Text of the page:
Is it this newspaper article or the study itself, of this complex subject, that seems so dismissive of the way things are for women today, whether young or older. Surely this is only part of the problem, that teenage girls are becoming pregnant. What about the ones with unwanted pregnancies, or wanted ones, who decide not to terminate but go on to have the baby. And then, of course, did these researchers look at marital status. I'm not suggesting that all women need to have a husband in order to start a family (in today's world it is a choice that well-established women are free to make), but there may well be a difference in how an unwanted pregnancy develops, between single girls and married ones, as well as differences in ways of working through the problem. It's not all a question of getting "carried away in the moment," as Toni Belfield, of the sexual health charity FPA was reported as saying. I recall a book by Carol Gilligan, with the title In a Different Voice (1982) in which she discusses a study of college girls who become pregnant and are facing the dilemma of whether or not to have an abortion. The book may be a bit outdated for today's world. But making the problem of teen pregnancy into a clearcut issue, whereby wanted babies are carried full term while unwanted ones are aborted, seems dismissive of the process of decision-making that pregnant women must be having to go through, not to mention consideration of their socioeconomic circumstances.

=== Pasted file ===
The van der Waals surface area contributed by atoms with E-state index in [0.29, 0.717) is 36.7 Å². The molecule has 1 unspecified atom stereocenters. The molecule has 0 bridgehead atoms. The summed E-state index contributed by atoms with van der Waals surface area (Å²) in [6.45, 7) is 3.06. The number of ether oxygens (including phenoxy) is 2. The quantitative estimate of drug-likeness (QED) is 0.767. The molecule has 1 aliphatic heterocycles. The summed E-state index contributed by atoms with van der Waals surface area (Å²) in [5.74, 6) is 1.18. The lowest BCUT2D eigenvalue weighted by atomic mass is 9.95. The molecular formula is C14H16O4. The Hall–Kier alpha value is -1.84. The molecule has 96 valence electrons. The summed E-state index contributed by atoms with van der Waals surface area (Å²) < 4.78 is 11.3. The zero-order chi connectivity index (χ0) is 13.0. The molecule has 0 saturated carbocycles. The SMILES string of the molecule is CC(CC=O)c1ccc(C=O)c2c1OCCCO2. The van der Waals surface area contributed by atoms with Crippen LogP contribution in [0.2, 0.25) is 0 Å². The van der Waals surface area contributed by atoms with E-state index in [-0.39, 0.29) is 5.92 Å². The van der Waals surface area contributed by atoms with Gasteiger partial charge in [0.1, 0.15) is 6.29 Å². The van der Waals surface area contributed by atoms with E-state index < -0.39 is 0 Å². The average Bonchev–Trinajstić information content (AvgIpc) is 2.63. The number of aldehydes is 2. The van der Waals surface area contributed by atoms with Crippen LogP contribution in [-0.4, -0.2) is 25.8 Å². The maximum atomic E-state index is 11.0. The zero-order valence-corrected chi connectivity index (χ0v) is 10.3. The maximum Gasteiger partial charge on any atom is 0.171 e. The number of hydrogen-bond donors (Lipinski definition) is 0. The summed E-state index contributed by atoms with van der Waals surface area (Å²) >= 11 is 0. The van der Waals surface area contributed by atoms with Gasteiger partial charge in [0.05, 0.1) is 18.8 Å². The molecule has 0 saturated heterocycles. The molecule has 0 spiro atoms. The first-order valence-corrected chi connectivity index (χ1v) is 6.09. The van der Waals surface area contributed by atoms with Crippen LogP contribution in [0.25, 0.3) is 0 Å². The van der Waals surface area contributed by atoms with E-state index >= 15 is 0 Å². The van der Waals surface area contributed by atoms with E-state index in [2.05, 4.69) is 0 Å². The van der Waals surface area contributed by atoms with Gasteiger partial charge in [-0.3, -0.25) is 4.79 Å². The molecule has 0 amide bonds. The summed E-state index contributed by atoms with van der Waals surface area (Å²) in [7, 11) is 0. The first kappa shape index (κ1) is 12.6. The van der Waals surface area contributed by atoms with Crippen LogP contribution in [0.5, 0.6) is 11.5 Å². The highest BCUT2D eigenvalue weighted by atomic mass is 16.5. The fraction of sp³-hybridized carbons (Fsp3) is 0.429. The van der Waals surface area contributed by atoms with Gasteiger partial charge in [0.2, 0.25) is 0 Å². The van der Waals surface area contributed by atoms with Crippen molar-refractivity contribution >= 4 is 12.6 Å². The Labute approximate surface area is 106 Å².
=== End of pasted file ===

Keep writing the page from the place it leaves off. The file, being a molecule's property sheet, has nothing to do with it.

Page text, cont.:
Teenage pregnancy myth dismissed
BBC News
Jan 22, 2007

Link checked Apr 18, 2012

6 January 2007

Femininity and Womanhood: the Ashley Treatment